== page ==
Whatcom legislators work together to keep toxic-cleanup funds for port


This was a tough state budget session. Not only was the state slowly recovering from the recession, but legislators also were faced with finding an additional $1 billion to better fund K-12 education. That was a tall order.

Thanks to a unified partnership among our 40th and 42nd district legislators, the adopted state budget allows the Port of Bellingham to move ahead on all of our cleanup projects in Blaine and Bellingham. The state reappropriated $32.5 million for projects that are underway and provided an additional $2.5 million to fund stormwater improvements to support our working waterfront and ensure the long-term sustainability of our cleanup activities in the Whatcom Waterway.

Although our Blaine industrial cleanups did not get the additional funding we requested, we are able to keep those projects moving forward, and we already are working with our legislators for funding in the next session. The $3.3 million in Blaine cleanup projects were on the state's priority list, but fell just below the available funding level.

The port started the session focused on trying to retain the state environmental cleanup funds we already had in place and on gaining additional funds for other environmental projects. We worked with the city of Bellingham and Whatcom County on an agenda of shared legislative priorities. For the port, continued cleanup funding was our No. 1 goal.

The countywide port is in both the 40th and 42nd legislative districts. Voters elected Republicans in all of the 42nd District positions and Democrats in all of the 40th District positions. Meanwhile, the port and its commissioners work to keep our organization out of any party politics. Our main roles are straightforward - promote countywide economic development and operate transportation terminals.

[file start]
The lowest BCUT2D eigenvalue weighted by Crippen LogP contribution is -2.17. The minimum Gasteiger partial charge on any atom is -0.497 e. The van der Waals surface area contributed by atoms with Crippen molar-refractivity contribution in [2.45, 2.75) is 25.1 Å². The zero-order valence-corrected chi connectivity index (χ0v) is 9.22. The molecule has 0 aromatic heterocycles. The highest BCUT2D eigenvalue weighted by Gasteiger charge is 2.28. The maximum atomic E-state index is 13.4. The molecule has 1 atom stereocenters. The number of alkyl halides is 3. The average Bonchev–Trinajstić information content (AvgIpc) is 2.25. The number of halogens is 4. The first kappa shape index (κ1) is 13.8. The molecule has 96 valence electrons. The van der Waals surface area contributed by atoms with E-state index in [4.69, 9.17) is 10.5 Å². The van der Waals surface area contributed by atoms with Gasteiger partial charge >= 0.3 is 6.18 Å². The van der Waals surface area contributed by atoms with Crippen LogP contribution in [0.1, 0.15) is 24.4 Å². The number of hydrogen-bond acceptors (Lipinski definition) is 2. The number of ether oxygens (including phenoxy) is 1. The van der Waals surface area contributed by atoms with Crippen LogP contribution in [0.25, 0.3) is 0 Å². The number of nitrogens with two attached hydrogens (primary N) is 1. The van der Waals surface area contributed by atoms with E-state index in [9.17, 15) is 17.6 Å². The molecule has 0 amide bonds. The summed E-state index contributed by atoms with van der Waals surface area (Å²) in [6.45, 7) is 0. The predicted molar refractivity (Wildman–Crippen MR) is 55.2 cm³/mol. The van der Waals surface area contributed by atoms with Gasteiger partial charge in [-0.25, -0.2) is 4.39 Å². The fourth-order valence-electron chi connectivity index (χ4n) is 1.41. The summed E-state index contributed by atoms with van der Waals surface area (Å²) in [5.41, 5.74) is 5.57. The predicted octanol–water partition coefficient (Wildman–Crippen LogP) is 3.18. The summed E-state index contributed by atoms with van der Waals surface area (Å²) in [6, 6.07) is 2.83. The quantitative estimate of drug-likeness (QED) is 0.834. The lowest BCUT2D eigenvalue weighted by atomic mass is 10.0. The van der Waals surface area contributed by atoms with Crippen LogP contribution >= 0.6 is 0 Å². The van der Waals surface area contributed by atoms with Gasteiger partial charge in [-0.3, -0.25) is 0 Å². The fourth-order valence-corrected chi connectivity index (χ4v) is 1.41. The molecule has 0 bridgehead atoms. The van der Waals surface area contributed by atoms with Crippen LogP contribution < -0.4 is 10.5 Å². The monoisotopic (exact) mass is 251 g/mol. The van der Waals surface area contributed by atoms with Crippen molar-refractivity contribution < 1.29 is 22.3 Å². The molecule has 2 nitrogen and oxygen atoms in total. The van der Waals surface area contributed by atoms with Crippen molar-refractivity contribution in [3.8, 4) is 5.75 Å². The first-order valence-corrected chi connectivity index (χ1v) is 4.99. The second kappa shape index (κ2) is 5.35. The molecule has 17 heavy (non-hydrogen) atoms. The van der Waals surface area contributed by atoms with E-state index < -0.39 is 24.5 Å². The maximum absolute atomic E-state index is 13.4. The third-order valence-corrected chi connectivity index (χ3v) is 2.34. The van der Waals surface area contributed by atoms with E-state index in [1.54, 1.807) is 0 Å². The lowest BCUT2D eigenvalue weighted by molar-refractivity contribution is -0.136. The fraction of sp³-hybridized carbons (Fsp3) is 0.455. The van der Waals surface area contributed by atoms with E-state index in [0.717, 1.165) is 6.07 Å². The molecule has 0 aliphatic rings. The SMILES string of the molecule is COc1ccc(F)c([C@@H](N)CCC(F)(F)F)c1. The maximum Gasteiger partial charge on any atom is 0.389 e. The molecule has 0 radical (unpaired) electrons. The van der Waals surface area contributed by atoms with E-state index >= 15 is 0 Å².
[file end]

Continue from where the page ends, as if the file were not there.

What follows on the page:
From the beginning of the session, all of our House and Senate members from the 40th and 42nd districts voiced their clear understanding of the importance of moving forward on the Whatcom County environmental cleanup projects and pledged their support for continued funding. During our trips to Olympia, we found their in-depth knowledge of and support for these projects unwavering.

While they certainly had differing political party agendas, cleaning up our old industrial sites was a place of consensus. These are not small projects by any measure. They include nine along the shorelines of Bellingham Bay and two more in Blaine. Together these projects represent about $150 million in future cleanup costs. Once completed these projects will improve marine habitat, protect the environment and, in some cases, bring idled property back into safe and productive use.

Senators Doug Ericksen, R., 42nd, and Kevin Ranker, D., 40th, got the most attention for their shared support for our local environmental cleanup projects and for their differing strategies to get the work done. Both championed innovative reform of the cleanup approval and implementation process and argued for strategies that could result in more efficiency.

Most importantly both fought hard to protect the dedicated cleanup money generated by the voter-approved Model Toxic Control Act funds. The toxic control fund is a tax on hazardous materials (primarily fuel) that are brought into the state. The voters wanted the money raised to be spent on environmental cleanups and environmental protection. The Model Toxic Control Act fund is kind of like a state version of the federal Superfund and the money is typically used to provide 50 percent matching funds for local public cleanups of contaminated sites.

Because of the toxic control account is traditionally well financed, sometimes a large portion of these dedicated funds are swept into the General Fund to help balance the budget. In a large part because of the effort of the 40th and 42nd district legislators -- including Representatives Jeff Morris, D., 40th; Kris Lytton, D., 40th; Vincent Buys, R., 42nd; and Jason Overstreet, R. 42nd --- the diversion of Model Toxic Control Act money into the General Fund was limited, allowing us to keep moving forward with our priority cleanup projects.

During these times when partisan politics gain most of the headlines, we believe it is important to recognize and celebrate the collaborative work that our legislators did to ensure that our contaminated industrial sites will soon become healthy places where all of us can live, work and play.


Jim Jorgensen is the president of the Port of Bellingham commission.

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